The case was submitted on briefs.
Howard G. Guggenheim for the plaintiff.
Sara Fleschner & Francis J. Scannell for the defendant.
The plaintiff does not have a claim for relief on the negligence count as we do not consider the swallowing of a razor blade a risk which the defendant is required to anticipate. For similar reasons, see Hadley v. Baxendale, 156 Eng. Rep. 145, 151-152 (1854), and White & Summers, Uniform Commercial Code Section 10.4 (2d ed. 1980), the plaintiff may not recover consequential damages on the warranty claims even if the defendant had warranted that the blade was made of stainless steel, and the plaintiff could prove that because the blade had not shown on an x-ray, it must have been made of another material. We decline to reverse and remand where, at most, only nominal damages could be recovered. See Restatement (Second) of Contracts Section 346 comment a (1981); Sessa v. Gigliotti, 165 Conn. 620, 622 (1973).
Kim Giampietro for the defendant.
William F. Sullivan, Assistant District Attorney, for the Commonwealth.
The defendant was convicted of possession of burglarious implements (G. L. c. 266, Section 49) based on evidence that he was the driver of an automobile parked alongside an Audi Fox automobile; that the engine of the defendant's automobile was running; that on the floor of the defendant's automobile was a BMW radio with wires protruding; that a second individual was seated in the back seat of the defendant's automobile with two screwdrivers and a dent puller at his feet; that a third individual was standing between the defendant's automobile and the Audi Fox, leaning inside the Audi Fox through its opened front window; that a vent window of the Audi Fox was smashed, pieces of glass being both inside the vehicle and on the parking lot surface under the window; that, when the police arrived, the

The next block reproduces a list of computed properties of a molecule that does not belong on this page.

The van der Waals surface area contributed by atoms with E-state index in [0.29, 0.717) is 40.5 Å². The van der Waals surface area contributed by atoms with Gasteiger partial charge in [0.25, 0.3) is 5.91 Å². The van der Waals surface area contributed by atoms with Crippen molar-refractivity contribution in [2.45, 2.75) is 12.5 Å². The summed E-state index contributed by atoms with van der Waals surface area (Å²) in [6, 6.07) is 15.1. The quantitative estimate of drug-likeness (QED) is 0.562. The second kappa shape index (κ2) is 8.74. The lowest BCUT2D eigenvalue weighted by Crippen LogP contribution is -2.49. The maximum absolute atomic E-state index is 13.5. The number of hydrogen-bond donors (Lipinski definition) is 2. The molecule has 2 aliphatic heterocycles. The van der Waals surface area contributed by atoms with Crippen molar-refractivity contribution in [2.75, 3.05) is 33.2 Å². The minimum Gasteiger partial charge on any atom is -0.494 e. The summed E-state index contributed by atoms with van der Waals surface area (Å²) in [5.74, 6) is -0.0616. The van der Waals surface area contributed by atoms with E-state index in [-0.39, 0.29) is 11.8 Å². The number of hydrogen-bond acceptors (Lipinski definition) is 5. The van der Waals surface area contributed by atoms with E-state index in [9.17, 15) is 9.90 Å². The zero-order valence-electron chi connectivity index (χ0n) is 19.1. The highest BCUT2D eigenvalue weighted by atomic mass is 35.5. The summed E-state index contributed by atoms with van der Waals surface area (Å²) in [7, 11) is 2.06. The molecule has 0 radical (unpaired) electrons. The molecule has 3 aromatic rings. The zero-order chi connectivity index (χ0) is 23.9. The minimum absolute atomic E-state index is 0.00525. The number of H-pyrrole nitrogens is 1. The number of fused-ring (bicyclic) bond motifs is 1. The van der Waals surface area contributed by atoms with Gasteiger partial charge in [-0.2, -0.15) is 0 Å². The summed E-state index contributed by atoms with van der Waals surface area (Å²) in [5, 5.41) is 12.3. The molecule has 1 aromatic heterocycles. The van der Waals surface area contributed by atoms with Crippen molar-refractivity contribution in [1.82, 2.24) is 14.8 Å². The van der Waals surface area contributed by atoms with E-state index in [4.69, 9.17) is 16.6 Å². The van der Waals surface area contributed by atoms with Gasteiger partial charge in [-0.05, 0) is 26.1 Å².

defendant "yelled `the cops,'" and the third individual fled; and that the defendant explained to the police that the individual who fled "was going to the bathroom." On that evidence we think that a jury could rationally draw an inference, beyond a reasonable doubt, that the defendant and the other two men were engaged in a joint enterprise of stealing radios and perhaps other items of value from unattended cars and that the screwdrivers and the dent puller on the rear floor were suitable for, and possessed with the intention of using them for, that purpose. Although the point was left undecided in Commonwealth v. Armenia, 4 Mass. App. Ct. 33 , 38 (1976), and Commonwealth v. Mahnke, 13 Mass. App. Ct. 1057 , 1059 (1982), we do not doubt that the passenger compartment of an automobile may be found to be a depository with respect to valuables left therein, including radios, tape decks, and the like. Whether the particular Audi Fox had valuables therein is not crucial to the Commonwealth's case, as the gist of the offense lies in the possession of the tools, the purpose for which they are possessed, and their suitability for that purpose. The fact that the dent puller was apparently missing a screw goes only to the weight of the evidence; a burglarious implement does not lose its character as such because it needs repair. The defendant's acquittals on charges of receiving stolen goods (the BMW radio) and malicious destruction of property (the vent window) are not inconsistent with the present conviction, the evidence suggesting that the defendant was a thief rather than a receiver (see Commonwealth v. Obshatkin, 2 Mass. App. Ct. 1 , 4 ) and that the destruction of the window was not "malicious" as that word is used in G. L. c. 266, Section 127, as appearing in St. 1982, c. 229, Section 2 (see Commonwealth v. Peruzzi, 15 Mass. App. Ct. 437 , 440-444 ).